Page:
Objectives — Individuals with schizophrenia are overrepresented in correctional facilities relative to their population-based prevalence. The purpose of this study was to determine the rate and predictors of reincarceration of individuals with schizophrenia after release from correctional facilities.
Methods — This was a retrospective cohort study that included all people released from Ontario’s provincial correctional facilities from January 1 to December 31, 2010. Individuals with schizophrenia were identified using a population-based algorithm. The primary outcome was time to reincarceration. Covariates included sociodemographic characteristics (age, sex, neighborhood income quintile, urban/rural residence), health service utilization (primary care physician visits, psychiatrist visits, psychiatric and nonpsychiatric hospitalizations, emergency department visits), and other clinical comorbidity. Survival analysis was used to examine the association between schizophrenia and reincarceration.
Results — Among 46,928 individuals, N = 3,237 (7%) had a diagnosis of schizophrenia. Approximately 67.5% of these individuals were reincarcerated within 5 years following their first release in 2010, compared to 58.8% of individuals without schizophrenia. Individuals with schizophrenia were 40% (HR = 1.39, 95% CI, 1.33 to 1.45) more likely to be reincarcerated following release than the control group after adjusting for demographic characteristics. This association reduced to 8% (HR = 1.08, 95% CI,1.03 to 1.14) after adjusting for prior health service utilization, prior correctional involvement, and comorbidities.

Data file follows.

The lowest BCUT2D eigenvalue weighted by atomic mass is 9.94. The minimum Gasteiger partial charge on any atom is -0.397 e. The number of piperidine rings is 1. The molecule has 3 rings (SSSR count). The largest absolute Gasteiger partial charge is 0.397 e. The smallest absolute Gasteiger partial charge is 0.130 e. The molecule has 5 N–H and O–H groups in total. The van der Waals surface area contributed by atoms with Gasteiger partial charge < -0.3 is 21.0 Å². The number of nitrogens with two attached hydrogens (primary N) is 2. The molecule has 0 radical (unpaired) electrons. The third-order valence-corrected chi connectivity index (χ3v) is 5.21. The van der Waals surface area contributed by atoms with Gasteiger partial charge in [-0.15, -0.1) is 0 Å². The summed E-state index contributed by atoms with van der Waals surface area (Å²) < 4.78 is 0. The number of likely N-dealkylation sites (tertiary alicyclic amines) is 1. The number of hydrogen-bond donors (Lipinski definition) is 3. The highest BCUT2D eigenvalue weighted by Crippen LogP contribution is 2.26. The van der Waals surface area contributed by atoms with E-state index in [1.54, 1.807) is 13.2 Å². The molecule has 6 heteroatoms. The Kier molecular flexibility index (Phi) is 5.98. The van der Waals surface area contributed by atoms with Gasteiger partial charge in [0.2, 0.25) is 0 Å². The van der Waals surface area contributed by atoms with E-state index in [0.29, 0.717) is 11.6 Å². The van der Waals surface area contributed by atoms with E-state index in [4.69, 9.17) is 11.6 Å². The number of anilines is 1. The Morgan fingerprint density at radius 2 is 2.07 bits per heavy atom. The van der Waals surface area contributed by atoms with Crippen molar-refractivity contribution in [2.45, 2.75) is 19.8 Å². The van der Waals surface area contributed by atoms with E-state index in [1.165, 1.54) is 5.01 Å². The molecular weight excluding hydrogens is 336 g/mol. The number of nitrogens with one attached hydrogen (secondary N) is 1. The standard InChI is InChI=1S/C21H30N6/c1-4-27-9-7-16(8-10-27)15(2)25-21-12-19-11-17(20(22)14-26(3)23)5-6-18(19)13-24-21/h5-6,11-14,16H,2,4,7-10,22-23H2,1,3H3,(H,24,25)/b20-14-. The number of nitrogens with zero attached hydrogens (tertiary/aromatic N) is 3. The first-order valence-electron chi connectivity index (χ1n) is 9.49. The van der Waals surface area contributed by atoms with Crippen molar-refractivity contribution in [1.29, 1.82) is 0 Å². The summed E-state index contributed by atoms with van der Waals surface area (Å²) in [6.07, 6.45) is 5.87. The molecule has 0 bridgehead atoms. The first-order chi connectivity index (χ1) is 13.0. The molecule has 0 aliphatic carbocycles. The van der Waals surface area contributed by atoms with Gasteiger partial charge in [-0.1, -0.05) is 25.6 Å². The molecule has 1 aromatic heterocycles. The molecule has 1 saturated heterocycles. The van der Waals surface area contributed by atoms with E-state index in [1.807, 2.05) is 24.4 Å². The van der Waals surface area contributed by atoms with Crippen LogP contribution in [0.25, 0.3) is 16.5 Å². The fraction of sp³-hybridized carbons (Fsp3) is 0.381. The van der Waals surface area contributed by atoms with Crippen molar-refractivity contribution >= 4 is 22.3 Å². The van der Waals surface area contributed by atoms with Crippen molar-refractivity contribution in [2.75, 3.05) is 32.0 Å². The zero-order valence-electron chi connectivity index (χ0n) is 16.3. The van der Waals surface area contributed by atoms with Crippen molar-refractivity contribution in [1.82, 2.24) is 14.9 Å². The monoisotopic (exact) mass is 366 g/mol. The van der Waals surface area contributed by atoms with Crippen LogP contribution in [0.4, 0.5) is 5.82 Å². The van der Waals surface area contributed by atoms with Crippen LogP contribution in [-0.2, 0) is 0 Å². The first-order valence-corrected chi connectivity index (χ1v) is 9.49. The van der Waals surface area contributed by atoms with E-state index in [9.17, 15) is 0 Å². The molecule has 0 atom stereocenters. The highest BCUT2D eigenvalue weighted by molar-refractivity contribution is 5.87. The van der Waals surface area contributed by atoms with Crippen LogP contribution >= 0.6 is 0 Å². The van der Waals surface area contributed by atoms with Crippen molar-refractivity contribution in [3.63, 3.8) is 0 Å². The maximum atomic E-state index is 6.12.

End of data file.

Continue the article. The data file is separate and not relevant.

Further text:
Conclusion — Individuals with schizophrenia were more likely to experience reincarceration after release from correctional facilities. This risk is partly explained by prior correctional involvement, health service utilization, and comorbidities. Future research should focus on risk factors predicting the higher reincarceration rate and interventions to reduce correctional involvement.